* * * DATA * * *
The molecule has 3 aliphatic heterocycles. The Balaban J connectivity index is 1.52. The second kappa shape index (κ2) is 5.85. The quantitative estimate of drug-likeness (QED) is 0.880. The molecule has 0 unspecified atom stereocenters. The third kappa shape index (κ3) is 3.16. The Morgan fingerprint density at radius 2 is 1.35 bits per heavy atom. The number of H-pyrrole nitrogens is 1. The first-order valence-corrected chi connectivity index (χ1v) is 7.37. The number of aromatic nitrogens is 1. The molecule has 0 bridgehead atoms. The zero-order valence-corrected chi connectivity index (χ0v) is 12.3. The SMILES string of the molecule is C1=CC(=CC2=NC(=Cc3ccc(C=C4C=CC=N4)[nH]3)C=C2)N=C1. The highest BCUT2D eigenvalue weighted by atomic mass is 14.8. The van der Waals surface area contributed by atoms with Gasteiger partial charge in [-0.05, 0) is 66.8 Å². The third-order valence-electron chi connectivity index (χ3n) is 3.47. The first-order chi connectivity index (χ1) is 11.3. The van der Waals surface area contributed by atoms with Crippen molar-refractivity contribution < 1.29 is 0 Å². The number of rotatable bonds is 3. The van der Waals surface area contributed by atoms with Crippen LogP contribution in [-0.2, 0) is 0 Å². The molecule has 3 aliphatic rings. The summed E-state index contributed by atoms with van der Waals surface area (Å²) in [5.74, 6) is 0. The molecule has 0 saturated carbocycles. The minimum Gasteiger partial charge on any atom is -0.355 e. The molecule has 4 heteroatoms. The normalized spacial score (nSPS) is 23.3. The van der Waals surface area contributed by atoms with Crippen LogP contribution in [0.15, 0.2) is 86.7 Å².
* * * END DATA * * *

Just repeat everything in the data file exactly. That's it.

The molecule has 3 aliphatic heterocycles. The Balaban J connectivity index is 1.52. The second kappa shape index (κ2) is 5.85. The quantitative estimate of drug-likeness (QED) is 0.880. The molecule has 0 unspecified atom stereocenters. The third kappa shape index (κ3) is 3.16. The Morgan fingerprint density at radius 2 is 1.35 bits per heavy atom. The number of H-pyrrole nitrogens is 1. The first-order valence-corrected chi connectivity index (χ1v) is 7.37. The number of aromatic nitrogens is 1. The molecule has 0 bridgehead atoms. The zero-order valence-corrected chi connectivity index (χ0v) is 12.3. The SMILES string of the molecule is C1=CC(=CC2=NC(=Cc3ccc(C=C4C=CC=N4)[nH]3)C=C2)N=C1. The highest BCUT2D eigenvalue weighted by atomic mass is 14.8. The van der Waals surface area contributed by atoms with Gasteiger partial charge in [-0.05, 0) is 66.8 Å². The third-order valence-electron chi connectivity index (χ3n) is 3.47. The first-order chi connectivity index (χ1) is 11.3. The van der Waals surface area contributed by atoms with Crippen molar-refractivity contribution < 1.29 is 0 Å². The number of rotatable bonds is 3. The van der Waals surface area contributed by atoms with Crippen LogP contribution in [-0.2, 0) is 0 Å². The molecule has 3 aliphatic rings. The summed E-state index contributed by atoms with van der Waals surface area (Å²) in [5.74, 6) is 0. The molecule has 0 saturated carbocycles. The minimum Gasteiger partial charge on any atom is -0.355 e. The molecule has 4 heteroatoms. The normalized spacial score (nSPS) is 23.3. The van der Waals surface area contributed by atoms with Crippen LogP contribution in [0.15, 0.2) is 86.7 Å².